Second, when you do get to where you want the student to edit, do not use strictly negative words and phrases such as “No” or “That’s not right.” If you do, the recalcitrant student will return to the “frozen” mode because of fear of failure. Here are are some helpful phrases I use which work well: “That’s a good start, and also _______”; “You’re almost there, but you also need to _______”; “Not quite; let’s see how you can _________.” Students will learn that your phrases mean that aspects of the work aren’t what they should be, but they won’t shut down or feel that you are rejecting their efforts altogether; they will be want to improve and feel capable of improving.

Having academic standards for students is different from putting unrealistic emotional pressure on them. It’s our job as teachers to figure out the ways we can inspire and motivate students so that they not only learn, but love learning.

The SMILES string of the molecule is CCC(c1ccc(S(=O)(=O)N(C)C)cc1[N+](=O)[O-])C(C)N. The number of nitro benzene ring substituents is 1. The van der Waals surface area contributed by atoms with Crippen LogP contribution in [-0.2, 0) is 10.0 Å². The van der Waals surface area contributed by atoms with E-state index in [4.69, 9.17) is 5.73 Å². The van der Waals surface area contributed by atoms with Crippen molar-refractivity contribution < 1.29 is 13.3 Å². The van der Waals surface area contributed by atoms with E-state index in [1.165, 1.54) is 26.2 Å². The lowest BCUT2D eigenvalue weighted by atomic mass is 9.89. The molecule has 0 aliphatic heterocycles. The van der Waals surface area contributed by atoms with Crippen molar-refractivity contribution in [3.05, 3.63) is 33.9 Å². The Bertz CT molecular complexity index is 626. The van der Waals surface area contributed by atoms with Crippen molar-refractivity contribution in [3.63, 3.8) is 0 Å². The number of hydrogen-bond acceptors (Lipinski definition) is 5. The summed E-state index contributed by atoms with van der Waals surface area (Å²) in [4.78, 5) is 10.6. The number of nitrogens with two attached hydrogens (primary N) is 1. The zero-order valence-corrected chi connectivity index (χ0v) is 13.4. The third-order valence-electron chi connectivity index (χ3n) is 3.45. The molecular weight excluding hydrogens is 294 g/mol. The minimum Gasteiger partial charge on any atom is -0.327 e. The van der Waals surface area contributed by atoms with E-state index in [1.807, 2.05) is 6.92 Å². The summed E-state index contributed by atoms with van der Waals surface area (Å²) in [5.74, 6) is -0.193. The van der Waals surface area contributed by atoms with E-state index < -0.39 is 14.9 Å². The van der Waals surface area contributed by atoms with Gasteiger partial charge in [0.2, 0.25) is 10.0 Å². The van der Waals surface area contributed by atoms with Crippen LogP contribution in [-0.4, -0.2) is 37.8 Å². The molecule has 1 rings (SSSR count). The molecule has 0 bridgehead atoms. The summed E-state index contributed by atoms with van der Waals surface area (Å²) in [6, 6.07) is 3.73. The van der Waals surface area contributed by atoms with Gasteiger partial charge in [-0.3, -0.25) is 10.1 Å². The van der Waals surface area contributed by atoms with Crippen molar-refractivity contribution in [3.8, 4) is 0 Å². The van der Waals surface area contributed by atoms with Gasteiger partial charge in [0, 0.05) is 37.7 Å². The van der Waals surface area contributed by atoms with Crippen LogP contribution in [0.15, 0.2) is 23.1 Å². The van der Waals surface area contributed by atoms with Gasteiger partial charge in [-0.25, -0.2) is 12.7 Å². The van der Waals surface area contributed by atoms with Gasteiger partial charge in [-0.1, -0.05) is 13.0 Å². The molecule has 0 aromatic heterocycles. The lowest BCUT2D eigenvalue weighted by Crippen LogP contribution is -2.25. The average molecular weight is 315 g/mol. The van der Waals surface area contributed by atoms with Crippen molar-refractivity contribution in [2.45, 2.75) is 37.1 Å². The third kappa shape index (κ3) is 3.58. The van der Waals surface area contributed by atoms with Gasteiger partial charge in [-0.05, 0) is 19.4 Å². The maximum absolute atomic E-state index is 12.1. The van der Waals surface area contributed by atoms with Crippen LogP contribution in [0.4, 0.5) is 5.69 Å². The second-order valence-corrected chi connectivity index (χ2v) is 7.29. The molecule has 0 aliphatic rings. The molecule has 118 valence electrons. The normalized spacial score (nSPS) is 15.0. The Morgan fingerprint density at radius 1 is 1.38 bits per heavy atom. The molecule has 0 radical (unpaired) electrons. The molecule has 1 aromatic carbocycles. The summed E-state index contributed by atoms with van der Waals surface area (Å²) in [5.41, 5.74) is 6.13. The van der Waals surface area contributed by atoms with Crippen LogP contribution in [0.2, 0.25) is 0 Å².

Check back later for more tips on teaching writing!learning

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Cindy Lange, MA
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Frost Thoughts: Poetry with a Punch

There are various approaches to understanding poetry. In the 20th century, the rise of literary criticism began the process teachers now use of analyzing specific literary (rhetorical) devices such as similes, metaphors, etc. to explain the poem. In the 19th century, though, the focus was on having students memorize the poetry and experience the language of the works as a whole. Which approach is best? My answer is both. Memorizing a poem “makes it your own,” but understanding the diction leads you to richer understanding which causes the poetry to enter deeply into your soul.

Today, honors courses require that students take the poems apart rhetorically. This approach to literature, and poetry specifically, is due to the influence of the New Critics, the group of 20th century authors who popularized the idea of literary criticism. They, and their approach, are no longer “in vogue” in universities today, due to the rise of

I.A. Richards alps-e1511321023212
I. A. Richards in The Alps

Marxist-feminist and other post-modern critical approaches. But in truth, literary criticism as we know it owes its existence to the New Critics such as I. A. Richards, et al, since they taught us how to break apart diction with such careful and specific techniques.